Crazy Magnet


Paging all whackjobs.

She was probably the nicest lunatic we had ever encountered. Tony and I were waiting in line for an ATM outside of the subway station, and she glided into our lives as though drifting on a low-flying nimbus. For twenty minutes she prattled onto us in a sort of garbled English-Korean pidgin, one barely decipherable even as I actively translated her more difficult turns of phrase. Whenever we would correctly identify one of her glistening, bewildering gems of human language, or nod as though we understood, she would wave her hand down and smile, as if to say, “Oh, you crafty kids. You know just what I mean.” Her nails were painted the colour of a sour milk, and she spent at least three minutes searching fruitlessly and without explanation through one of a dozen notebooks she had stashed in her purse. If we repeated a certain Korean mantra, she informed us thoroughly and at length, all the favours of the universe would rain down upon us. Money. Jewellery. Fame. Beautiful wives. Numerous children. Stupendous houses. Ivory pianos. Enormous wangs. All of them were a Korean chant away, and it was critical that she told us this.

Because she felt the need to tell someone, and when you’re a crazy magnet, you’re the one she’s going to tell.

At home, I kind of prided myself on being unnoticeable. I dressed in bland colours, I purchased and constantly wore cheap-looking earphones (even when not actively listening to music), and I developed a pronounced, surly slouch which I allowed to carry me through life. Solicitors and fliers rarely came my way, because I just looked so boring as for people not to bother: I was forever encased in an impenetrable shield of uninteresting. He probably doesn’t want to join this gym, or purchase this series of novelty kitchen knives shaped like puppies, or accept Xenu into his heart because it doesn’t actually look like anyone’s really home.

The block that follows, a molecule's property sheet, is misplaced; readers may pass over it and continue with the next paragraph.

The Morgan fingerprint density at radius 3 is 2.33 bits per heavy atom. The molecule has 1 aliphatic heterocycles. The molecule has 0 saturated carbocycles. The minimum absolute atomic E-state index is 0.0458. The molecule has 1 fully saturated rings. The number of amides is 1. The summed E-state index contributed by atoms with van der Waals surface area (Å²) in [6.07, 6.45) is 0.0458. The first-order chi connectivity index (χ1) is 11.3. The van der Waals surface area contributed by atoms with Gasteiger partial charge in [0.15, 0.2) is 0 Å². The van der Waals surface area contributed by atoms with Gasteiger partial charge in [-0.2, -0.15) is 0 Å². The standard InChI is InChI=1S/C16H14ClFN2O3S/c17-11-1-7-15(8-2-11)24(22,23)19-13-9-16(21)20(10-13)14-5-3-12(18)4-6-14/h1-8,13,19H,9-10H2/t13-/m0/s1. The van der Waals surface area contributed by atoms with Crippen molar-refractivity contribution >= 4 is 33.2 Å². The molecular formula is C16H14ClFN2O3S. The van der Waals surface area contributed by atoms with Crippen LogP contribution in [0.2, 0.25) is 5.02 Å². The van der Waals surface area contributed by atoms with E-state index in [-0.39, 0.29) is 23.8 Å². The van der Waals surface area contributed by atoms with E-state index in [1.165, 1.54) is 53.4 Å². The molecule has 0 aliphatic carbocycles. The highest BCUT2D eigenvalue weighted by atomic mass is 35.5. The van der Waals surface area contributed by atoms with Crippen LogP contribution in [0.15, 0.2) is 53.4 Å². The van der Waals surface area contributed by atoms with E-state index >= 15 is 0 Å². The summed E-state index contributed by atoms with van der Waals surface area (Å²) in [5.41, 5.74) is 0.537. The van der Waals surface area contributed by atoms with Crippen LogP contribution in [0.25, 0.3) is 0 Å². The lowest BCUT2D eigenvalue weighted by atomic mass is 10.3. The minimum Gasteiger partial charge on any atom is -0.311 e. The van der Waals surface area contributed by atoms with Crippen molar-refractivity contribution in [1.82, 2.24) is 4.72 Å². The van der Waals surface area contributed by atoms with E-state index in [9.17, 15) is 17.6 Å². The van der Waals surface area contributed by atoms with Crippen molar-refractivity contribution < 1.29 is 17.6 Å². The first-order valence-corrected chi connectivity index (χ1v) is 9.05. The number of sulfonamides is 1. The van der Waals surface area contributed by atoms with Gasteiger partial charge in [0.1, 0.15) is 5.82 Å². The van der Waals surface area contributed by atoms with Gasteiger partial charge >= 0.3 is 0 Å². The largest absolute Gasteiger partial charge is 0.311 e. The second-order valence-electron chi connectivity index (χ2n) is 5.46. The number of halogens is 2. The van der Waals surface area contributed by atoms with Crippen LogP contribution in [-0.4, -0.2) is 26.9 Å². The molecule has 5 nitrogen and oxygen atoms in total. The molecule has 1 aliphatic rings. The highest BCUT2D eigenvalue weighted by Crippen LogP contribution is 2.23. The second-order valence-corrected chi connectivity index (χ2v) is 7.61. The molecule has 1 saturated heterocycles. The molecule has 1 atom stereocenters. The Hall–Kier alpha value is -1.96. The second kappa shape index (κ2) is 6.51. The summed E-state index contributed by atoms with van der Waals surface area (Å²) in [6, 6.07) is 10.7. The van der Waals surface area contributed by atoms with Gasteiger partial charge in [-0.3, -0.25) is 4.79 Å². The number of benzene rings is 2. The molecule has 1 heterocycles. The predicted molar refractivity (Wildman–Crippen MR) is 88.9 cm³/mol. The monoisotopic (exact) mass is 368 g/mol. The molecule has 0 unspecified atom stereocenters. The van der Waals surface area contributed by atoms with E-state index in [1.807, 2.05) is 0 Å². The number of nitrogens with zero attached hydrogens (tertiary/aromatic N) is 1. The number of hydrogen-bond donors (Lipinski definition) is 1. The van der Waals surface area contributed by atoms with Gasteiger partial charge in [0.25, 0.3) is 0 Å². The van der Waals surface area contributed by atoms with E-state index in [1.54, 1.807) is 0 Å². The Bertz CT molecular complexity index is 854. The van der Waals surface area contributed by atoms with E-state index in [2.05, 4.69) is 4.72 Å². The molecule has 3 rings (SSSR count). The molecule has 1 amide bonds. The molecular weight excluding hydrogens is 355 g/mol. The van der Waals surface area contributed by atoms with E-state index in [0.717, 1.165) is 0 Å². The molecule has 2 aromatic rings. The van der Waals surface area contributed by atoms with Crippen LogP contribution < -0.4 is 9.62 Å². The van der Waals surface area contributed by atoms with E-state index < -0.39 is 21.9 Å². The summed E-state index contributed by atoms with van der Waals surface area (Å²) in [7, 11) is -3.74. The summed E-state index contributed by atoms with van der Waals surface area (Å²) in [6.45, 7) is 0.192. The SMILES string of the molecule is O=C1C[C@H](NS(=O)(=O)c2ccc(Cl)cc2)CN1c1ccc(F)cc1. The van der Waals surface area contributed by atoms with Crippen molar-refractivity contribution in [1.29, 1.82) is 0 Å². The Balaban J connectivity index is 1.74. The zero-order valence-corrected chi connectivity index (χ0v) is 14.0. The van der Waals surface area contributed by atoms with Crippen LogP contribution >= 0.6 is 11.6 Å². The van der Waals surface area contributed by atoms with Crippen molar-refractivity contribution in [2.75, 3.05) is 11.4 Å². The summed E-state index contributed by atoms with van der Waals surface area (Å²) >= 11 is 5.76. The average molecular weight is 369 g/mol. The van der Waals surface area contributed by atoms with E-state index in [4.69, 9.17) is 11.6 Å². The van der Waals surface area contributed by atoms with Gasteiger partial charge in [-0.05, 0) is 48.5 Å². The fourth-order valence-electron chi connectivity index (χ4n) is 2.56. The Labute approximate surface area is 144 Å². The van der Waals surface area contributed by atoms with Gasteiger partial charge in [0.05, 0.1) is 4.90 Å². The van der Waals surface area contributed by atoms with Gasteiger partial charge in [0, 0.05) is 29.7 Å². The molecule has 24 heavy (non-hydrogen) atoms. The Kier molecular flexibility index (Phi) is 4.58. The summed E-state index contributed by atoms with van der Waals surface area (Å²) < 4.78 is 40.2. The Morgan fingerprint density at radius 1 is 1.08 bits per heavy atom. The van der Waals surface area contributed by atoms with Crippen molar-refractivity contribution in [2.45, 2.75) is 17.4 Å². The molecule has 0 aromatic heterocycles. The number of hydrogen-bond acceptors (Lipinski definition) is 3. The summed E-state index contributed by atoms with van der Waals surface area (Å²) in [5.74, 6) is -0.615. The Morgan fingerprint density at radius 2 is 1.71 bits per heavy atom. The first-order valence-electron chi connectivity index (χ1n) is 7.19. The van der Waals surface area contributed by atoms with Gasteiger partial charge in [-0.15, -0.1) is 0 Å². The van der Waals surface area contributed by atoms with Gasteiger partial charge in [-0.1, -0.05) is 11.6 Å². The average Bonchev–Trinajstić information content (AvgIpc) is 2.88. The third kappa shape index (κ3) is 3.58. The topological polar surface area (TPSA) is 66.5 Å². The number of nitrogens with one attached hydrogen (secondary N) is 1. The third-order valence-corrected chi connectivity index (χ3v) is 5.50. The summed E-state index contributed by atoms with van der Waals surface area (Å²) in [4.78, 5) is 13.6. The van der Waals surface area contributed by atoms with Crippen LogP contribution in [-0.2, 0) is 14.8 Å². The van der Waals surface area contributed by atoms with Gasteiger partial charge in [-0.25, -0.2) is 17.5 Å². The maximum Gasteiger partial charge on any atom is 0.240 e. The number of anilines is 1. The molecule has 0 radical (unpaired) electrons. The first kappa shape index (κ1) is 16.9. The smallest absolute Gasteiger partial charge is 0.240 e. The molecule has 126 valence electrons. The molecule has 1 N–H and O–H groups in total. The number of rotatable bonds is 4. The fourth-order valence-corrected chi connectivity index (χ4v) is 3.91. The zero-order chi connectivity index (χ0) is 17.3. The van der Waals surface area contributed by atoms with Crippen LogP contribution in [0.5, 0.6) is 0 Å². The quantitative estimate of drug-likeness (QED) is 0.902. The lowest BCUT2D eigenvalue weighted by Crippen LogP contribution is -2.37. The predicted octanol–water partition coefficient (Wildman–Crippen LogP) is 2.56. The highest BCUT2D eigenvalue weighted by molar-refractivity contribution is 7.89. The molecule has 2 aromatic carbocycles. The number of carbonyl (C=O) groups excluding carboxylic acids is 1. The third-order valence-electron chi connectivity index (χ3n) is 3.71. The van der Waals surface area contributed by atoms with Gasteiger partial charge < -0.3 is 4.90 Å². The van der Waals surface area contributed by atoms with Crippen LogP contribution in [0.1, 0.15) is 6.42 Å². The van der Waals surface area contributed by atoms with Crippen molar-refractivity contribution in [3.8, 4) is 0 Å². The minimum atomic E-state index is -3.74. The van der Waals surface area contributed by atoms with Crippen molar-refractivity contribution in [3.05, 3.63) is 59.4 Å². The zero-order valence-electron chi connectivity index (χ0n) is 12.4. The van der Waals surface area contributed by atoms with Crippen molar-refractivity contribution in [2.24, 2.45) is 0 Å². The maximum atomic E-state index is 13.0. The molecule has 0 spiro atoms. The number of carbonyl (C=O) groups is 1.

On the Toronto public transit system, a den of basically constant interruption by a bevy of both standard-issue and weapons-grade crazy, I was practically invisible. I’ve watched fights break out inches from my face, seen proselytizers of every faith saunter past frothing and impassioned about their various hells, had withered old husks of humanity masturbate and spit and scream at the heavens across the bus at me. Never have they tried to engage with me, because my earphones are in, I am reading a book, and I am buried deep in whatever seat I claim, as much out the window and inside of my own brain as I am in the bus or subway. It is impossible to draw my attention. It is impossible to engage me in any way. If approached, I will feign deafness, or the inability to speak English, or a sudden and complete comatose fugue. And people seem to sense this, and don’t even bother: the inconspicuousness is too powerful.

I am exactly too average, and so unwilling to interact with my environment in public lest I become dragged into nonsense that no one even bothers. Once while riding a bus home, I sat directly across from a woman who vomited with the force of a mighty Atlantic hurricane all over herself, her bag, and the floor. The bus rang with the sounds of her heaves, the scent of her orange and textured emesis. After a time, she daintily unfolded some newspapers and placed them gently over her pools of puke so that others might step over it. Others nearby recoiled, debated telling the driver, were waved off by the woman declaring herself perfectly fine, and generally made a fus. Conversations erupted everywhere, loud and involved. I never once looked up from my book. I am unshakable.